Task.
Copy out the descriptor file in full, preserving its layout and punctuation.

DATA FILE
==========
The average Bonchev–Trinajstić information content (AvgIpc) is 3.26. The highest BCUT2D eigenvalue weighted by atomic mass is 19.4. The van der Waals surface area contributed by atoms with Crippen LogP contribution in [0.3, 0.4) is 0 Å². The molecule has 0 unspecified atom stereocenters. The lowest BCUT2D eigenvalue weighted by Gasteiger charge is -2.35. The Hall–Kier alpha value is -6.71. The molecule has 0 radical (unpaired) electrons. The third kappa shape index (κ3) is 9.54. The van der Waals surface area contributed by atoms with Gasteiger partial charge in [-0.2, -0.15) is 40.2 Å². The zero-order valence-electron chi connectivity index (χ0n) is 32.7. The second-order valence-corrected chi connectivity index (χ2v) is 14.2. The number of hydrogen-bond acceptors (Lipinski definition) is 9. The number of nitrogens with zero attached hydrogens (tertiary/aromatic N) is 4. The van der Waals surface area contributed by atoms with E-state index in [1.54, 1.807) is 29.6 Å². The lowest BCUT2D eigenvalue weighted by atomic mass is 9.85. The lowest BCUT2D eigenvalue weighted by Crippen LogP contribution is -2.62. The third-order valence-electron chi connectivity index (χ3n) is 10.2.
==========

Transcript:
The average Bonchev–Trinajstić information content (AvgIpc) is 3.26. The highest BCUT2D eigenvalue weighted by atomic mass is 19.4. The van der Waals surface area contributed by atoms with Crippen LogP contribution in [0.3, 0.4) is 0 Å². The molecule has 0 unspecified atom stereocenters. The lowest BCUT2D eigenvalue weighted by Gasteiger charge is -2.35. The Hall–Kier alpha value is -6.71. The molecule has 0 radical (unpaired) electrons. The third kappa shape index (κ3) is 9.54. The van der Waals surface area contributed by atoms with Gasteiger partial charge in [-0.2, -0.15) is 40.2 Å². The zero-order valence-electron chi connectivity index (χ0n) is 32.7. The second-order valence-corrected chi connectivity index (χ2v) is 14.2. The number of hydrogen-bond acceptors (Lipinski definition) is 9. The number of nitrogens with zero attached hydrogens (tertiary/aromatic N) is 4. The van der Waals surface area contributed by atoms with E-state index in [1.54, 1.807) is 29.6 Å². The lowest BCUT2D eigenvalue weighted by atomic mass is 9.85. The lowest BCUT2D eigenvalue weighted by Crippen LogP contribution is -2.62. The third-order valence-electron chi connectivity index (χ3n) is 10.2.